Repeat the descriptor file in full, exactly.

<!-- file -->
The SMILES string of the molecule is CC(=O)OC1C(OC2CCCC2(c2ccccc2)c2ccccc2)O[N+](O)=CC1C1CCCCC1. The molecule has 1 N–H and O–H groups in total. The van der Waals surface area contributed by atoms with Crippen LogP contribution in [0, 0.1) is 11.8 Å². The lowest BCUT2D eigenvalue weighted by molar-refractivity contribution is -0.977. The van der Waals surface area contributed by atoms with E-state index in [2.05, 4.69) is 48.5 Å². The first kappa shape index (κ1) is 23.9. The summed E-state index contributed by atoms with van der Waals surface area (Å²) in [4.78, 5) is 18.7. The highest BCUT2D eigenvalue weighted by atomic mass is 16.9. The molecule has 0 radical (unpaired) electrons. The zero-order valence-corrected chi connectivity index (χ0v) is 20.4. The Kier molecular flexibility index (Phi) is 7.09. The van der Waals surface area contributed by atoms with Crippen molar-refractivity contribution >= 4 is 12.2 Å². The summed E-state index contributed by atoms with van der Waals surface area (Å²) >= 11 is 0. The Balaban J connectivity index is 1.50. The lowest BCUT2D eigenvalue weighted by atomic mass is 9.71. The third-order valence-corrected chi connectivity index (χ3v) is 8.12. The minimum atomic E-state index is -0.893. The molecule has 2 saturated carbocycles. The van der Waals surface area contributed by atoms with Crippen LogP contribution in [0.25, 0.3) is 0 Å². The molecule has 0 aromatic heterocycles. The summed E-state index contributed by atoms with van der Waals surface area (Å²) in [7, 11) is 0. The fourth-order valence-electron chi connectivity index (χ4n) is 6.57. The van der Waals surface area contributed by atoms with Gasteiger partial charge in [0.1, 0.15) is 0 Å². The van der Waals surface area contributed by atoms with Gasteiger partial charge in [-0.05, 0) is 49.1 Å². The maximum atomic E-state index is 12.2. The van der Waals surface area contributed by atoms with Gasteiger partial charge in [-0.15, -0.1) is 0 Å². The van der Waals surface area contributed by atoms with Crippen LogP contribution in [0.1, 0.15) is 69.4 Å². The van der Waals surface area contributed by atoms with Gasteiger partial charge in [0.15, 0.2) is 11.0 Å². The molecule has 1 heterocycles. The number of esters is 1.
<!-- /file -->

The SMILES string of the molecule is CC(=O)OC1C(OC2CCCC2(c2ccccc2)c2ccccc2)O[N+](O)=CC1C1CCCCC1. The molecule has 1 N–H and O–H groups in total. The van der Waals surface area contributed by atoms with Crippen LogP contribution in [0, 0.1) is 11.8 Å². The lowest BCUT2D eigenvalue weighted by molar-refractivity contribution is -0.977. The van der Waals surface area contributed by atoms with E-state index in [2.05, 4.69) is 48.5 Å². The first kappa shape index (κ1) is 23.9. The summed E-state index contributed by atoms with van der Waals surface area (Å²) in [4.78, 5) is 18.7. The highest BCUT2D eigenvalue weighted by atomic mass is 16.9. The molecule has 0 radical (unpaired) electrons. The zero-order valence-corrected chi connectivity index (χ0v) is 20.4. The Kier molecular flexibility index (Phi) is 7.09. The van der Waals surface area contributed by atoms with Crippen molar-refractivity contribution >= 4 is 12.2 Å². The summed E-state index contributed by atoms with van der Waals surface area (Å²) >= 11 is 0. The Balaban J connectivity index is 1.50. The lowest BCUT2D eigenvalue weighted by atomic mass is 9.71. The third-order valence-corrected chi connectivity index (χ3v) is 8.12. The minimum atomic E-state index is -0.893. The molecule has 2 saturated carbocycles. The van der Waals surface area contributed by atoms with Crippen LogP contribution in [0.25, 0.3) is 0 Å². The molecule has 0 aromatic heterocycles. The summed E-state index contributed by atoms with van der Waals surface area (Å²) in [7, 11) is 0. The fourth-order valence-electron chi connectivity index (χ4n) is 6.57. The van der Waals surface area contributed by atoms with Gasteiger partial charge in [0.1, 0.15) is 0 Å². The van der Waals surface area contributed by atoms with Gasteiger partial charge in [-0.05, 0) is 49.1 Å². The maximum atomic E-state index is 12.2. The van der Waals surface area contributed by atoms with Gasteiger partial charge in [-0.15, -0.1) is 0 Å². The van der Waals surface area contributed by atoms with Crippen LogP contribution in [0.1, 0.15) is 69.4 Å². The van der Waals surface area contributed by atoms with Gasteiger partial charge in [0.15, 0.2) is 11.0 Å². The molecule has 1 heterocycles. The number of esters is 1.